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Abstract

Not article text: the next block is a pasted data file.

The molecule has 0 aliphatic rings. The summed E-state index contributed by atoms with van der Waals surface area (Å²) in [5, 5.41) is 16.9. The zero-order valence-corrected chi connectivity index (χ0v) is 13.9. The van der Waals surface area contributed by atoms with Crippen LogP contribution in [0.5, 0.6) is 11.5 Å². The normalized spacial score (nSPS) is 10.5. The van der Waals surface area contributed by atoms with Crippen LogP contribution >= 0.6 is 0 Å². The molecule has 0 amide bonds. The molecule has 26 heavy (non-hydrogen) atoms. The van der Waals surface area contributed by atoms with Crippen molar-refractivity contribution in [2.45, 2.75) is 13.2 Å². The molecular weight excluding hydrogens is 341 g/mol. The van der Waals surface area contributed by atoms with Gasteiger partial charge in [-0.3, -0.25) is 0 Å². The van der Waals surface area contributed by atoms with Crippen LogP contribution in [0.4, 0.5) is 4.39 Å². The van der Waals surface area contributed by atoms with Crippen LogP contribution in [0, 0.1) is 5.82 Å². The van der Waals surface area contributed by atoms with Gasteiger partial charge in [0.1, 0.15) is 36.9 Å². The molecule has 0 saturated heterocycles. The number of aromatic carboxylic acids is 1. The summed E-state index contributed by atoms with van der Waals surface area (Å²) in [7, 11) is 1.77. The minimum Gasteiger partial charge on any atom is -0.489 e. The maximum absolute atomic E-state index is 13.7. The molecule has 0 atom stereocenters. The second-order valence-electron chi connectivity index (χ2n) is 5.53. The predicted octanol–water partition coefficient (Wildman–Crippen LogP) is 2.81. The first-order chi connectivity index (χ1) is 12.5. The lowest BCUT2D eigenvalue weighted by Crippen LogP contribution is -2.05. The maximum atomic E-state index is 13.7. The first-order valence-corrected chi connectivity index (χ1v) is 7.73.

William Burroughs, his life and works, have a set beginning and end, but the biological and spiritual connections he draws between language, sound, and the human body appear to have undefined points of origin. Sound has always been. Language has always been. To exist outside of language and sound is to exist outside of time and space and thus outside the body. Burroughs’ theories on language, the word, and their connection to the body are woven through texts filled with structural and narrative convolutions. ­ Nova Trilogy, especially The Ticket that Exploded, as well as the early novel Naked Lunch, establish a biological link between sex and sound, both musical, in instances of consumptive love. However, in the later trilogy, including books such as the Western Lands, love moves away from the body; despite the continued use of music and sound, the concept of love separates and becomes linked to the image of the cat. Th­is shift demonstrates Burroughs’ understanding of society’s control system, as projected through morals, economy, and the notion of individuality, and suggests how the fight to escape these systems shaped Burroughs’ ideas of what love could or might actually be.

 

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